Fitzpatrick was the only one of the four streak-busting quarterbacks to have a truly huge day. In a game similar to what he did against Oakland the week before, Fitzpatrick rallied the Bills after they fell behind 21-0 in the third quarter. He threw for 369 yards and helped set up Rian Lindell’s game-winning field goal as time expired.

Manning didn’t have a big yardage total (254), but he did throw for four touchdown passes against Philadelphia’s highly paid and highly hyped secondary. Freeman only threw for 180 yards and was intercepted twice, but he scored the first rushing touchdown of his career and got plenty of help from a defense that probably played its best game since coach Raheem Morris took over in 2009. Newton threw for a career-low 158 yards (he threw for more than 400 in each of his first two starts), but he threw a game-winning touchdown pass to Greg Olsen with four minutes and 20 seconds remaining on a day when heavy rain made throwing the ball difficult.

Newton won’t have to face the Jaguars again this season, unless Carolina and Jacksonville somehow end up meeting in the Super Bowl. But Fitzpatrick will have to face the Bills again, Manning will play the Eagles later and Freeman and the Bucs will have to go up to the Georgia Dome.

They won’t be carrying the burden of those ugly streaks and that may help them get to more places they’ve never been before.



We already have talked quite a bit about players from the NFC South who are expected to become unrestricted free agents. We’re going on the assumption that players not under contract who have at least four accrued seasons can become unrestricted free agents.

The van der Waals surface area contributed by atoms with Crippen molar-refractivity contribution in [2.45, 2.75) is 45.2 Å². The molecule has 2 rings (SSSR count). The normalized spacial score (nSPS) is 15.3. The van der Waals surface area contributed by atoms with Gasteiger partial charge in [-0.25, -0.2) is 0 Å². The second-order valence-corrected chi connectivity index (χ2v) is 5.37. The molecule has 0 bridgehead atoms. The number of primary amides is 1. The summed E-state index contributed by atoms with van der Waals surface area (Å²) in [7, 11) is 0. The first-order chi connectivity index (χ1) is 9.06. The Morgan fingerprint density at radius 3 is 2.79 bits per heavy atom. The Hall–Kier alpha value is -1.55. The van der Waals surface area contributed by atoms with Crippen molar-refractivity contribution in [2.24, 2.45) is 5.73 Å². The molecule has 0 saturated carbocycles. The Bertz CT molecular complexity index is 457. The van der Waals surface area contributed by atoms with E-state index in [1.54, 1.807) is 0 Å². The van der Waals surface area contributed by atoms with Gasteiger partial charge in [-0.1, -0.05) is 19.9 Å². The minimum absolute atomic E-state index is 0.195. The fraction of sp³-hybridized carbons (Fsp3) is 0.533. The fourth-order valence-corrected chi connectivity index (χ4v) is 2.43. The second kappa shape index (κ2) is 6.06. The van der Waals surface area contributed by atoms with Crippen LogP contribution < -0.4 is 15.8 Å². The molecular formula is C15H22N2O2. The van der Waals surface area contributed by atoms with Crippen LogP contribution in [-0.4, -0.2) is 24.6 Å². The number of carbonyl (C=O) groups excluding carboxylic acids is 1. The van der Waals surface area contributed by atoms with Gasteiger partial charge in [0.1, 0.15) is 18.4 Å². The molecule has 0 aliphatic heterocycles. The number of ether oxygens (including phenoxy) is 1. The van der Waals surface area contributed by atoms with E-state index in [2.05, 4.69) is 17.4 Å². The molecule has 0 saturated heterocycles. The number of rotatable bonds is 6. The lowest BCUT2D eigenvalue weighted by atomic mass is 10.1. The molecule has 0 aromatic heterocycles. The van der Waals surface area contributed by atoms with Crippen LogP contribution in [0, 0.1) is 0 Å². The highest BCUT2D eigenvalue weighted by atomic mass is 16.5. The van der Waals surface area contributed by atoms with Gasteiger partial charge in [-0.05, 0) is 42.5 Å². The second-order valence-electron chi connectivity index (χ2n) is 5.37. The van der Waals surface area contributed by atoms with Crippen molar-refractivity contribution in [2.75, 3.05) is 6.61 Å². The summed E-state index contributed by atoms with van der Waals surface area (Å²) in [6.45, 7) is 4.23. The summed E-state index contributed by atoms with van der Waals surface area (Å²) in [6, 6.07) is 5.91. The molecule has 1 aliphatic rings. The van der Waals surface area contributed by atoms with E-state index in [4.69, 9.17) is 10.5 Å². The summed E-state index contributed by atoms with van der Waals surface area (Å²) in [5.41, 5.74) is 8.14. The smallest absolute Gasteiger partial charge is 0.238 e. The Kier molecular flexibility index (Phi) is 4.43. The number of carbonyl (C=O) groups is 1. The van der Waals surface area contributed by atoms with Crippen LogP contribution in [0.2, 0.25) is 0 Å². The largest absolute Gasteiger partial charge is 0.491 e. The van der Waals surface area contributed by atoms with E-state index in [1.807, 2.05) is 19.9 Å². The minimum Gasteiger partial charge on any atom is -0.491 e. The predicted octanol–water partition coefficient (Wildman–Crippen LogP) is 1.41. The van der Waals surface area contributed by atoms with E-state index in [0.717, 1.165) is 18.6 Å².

With that in mind, and with some help from ESPN Stats & Information, let’s take a look at some of the more prominent potential free agents from the rest of the league.

QUARTERBACKS: Marc Bulger, Kerry Collins, Rex Grossman, Matt Hasselbeck, Patrick Ramsey, Alex Smith, Billy Volek, Kellen Clemens, Brodie Croyle, Trent Edwards, Bruce Gradkowski, Tarvaris Jackson, Matt Leinart, Troy Smith and Tyler Thigpen.

RUNNING BACKS: Cedric Benson, Ronnie Brown, Kevin Faulk, Mewelde Moore, Sammy Morris, Clinton Portis, Dominic Rhodes, Tony Richardson, Kevin Smith, Darren Sproles, Fred Taylor, Brian Westbrook, Ricky Williams, Joseph Addai, Ahmad Bradshaw, Jerome Harrison, Brandon Jackson, Laurence Maroney and LeRon McClain.

WIDE RECEIVERS: Mark Clayton, Braylon Edwards, T.J. Houshmandzadeh, Randy Moss, Santana Moss, Terrell Owens, Donte’ Stallworth, Steve Breaston, Malcom Floyd, Santonio Holmes, James Jones, Sidney Rice, Mike Sims-Walker, Brad Smith and Steve Smith (of the New York Giants, not the Steve Smith of Carolina).

TIGHT ENDS: Desmond Clark, Donald Lee, Randy McMichael, Bo Scaife, Kevin Boss, Owen Daniels, Daniel Fells, Zach Miller, Ben Patrick and Matt Spaeth.

OFFENSIVE LINEMEN: David Baas, Jammal Brown, Robert Gallery, Adam Goldberg, Kyle Kosier, Olin Kreutz, Matt Light, Sean Locklear, Casey Rabach, Chris Spencer, Langston Walker, Casey Wiegmann, Floyd Womack, Damien Woody, Chris Chester, Jeromey Clary, Daryn Colledge, Willie Colon, Doug Free, Jared Gaither, Charlie Johnson, Deuce Lutui, Samson Satele, Lyle Sendlein and Marshal Yanda.

DEFENSIVE TACKLES: Aubrayo Franklin, Tommie Harris, Chris Hoke, Chris Hovan, Kris Jenkins, Bryan Robinson, Gerard Warren, Jamal Williams, Pat Williams, Alan Branch, Barry Cofield, John McCargo and Brandon Mebane.

DEFENSIVE ENDS: Jason Babin, Dave Ball, Raheem Brock, Andre Carter, Shaun Ellis, Cullen Jenkins, Travis LaBoy, Trevor Pryce, Marcus Spears, Ray Edwards and Mathias Kiwanuka.

LINEBACKERS: Akin Ayodele, Keith Bulluck, Kevin Burnett, Dhani Jones, Kirk Morrison, Julian Peterson, Matt Roth, Takeo Spikes, Jason Taylor, Mike Vrabel, Stewart Bradley, Bobby Carpenter, Manny Lawson, Paul Posluszny, Ernie Sims and Stephen Tulloch.